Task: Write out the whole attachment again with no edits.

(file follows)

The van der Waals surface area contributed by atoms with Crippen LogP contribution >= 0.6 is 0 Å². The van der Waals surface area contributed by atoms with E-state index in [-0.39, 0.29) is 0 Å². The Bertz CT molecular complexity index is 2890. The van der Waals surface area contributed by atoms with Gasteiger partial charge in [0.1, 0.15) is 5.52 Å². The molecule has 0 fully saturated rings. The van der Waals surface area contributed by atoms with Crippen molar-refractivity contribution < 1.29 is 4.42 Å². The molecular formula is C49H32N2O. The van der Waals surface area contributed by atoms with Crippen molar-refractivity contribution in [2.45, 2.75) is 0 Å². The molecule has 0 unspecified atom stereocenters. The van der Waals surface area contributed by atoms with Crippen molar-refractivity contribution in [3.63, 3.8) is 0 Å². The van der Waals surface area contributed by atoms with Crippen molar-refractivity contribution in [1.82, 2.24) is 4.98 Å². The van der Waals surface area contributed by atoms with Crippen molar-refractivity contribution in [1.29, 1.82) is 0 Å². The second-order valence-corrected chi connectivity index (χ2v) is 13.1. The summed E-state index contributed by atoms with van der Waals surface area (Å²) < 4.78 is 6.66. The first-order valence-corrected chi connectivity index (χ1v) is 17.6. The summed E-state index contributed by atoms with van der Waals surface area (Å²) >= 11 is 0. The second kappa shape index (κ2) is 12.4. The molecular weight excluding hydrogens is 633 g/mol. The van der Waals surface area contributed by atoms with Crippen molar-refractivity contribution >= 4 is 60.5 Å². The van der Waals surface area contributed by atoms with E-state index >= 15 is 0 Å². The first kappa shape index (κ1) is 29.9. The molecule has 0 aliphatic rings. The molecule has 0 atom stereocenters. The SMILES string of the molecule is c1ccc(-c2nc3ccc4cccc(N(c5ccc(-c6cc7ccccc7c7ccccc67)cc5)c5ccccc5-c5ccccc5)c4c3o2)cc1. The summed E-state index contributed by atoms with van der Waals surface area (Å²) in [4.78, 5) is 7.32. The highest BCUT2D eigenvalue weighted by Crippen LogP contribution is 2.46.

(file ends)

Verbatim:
The van der Waals surface area contributed by atoms with Crippen LogP contribution >= 0.6 is 0 Å². The van der Waals surface area contributed by atoms with E-state index in [-0.39, 0.29) is 0 Å². The Bertz CT molecular complexity index is 2890. The van der Waals surface area contributed by atoms with Gasteiger partial charge in [0.1, 0.15) is 5.52 Å². The molecule has 0 fully saturated rings. The van der Waals surface area contributed by atoms with Crippen molar-refractivity contribution < 1.29 is 4.42 Å². The molecular formula is C49H32N2O. The van der Waals surface area contributed by atoms with Crippen molar-refractivity contribution in [2.45, 2.75) is 0 Å². The molecule has 0 unspecified atom stereocenters. The van der Waals surface area contributed by atoms with Crippen molar-refractivity contribution in [3.63, 3.8) is 0 Å². The van der Waals surface area contributed by atoms with Crippen molar-refractivity contribution in [1.82, 2.24) is 4.98 Å². The van der Waals surface area contributed by atoms with Crippen molar-refractivity contribution in [1.29, 1.82) is 0 Å². The second-order valence-corrected chi connectivity index (χ2v) is 13.1. The summed E-state index contributed by atoms with van der Waals surface area (Å²) < 4.78 is 6.66. The first-order valence-corrected chi connectivity index (χ1v) is 17.6. The summed E-state index contributed by atoms with van der Waals surface area (Å²) >= 11 is 0. The second kappa shape index (κ2) is 12.4. The molecular weight excluding hydrogens is 633 g/mol. The van der Waals surface area contributed by atoms with Crippen molar-refractivity contribution >= 4 is 60.5 Å². The van der Waals surface area contributed by atoms with E-state index >= 15 is 0 Å². The first kappa shape index (κ1) is 29.9. The molecule has 0 aliphatic rings. The molecule has 0 atom stereocenters. The SMILES string of the molecule is c1ccc(-c2nc3ccc4cccc(N(c5ccc(-c6cc7ccccc7c7ccccc67)cc5)c5ccccc5-c5ccccc5)c4c3o2)cc1. The summed E-state index contributed by atoms with van der Waals surface area (Å²) in [4.78, 5) is 7.32. The highest BCUT2D eigenvalue weighted by Crippen LogP contribution is 2.46.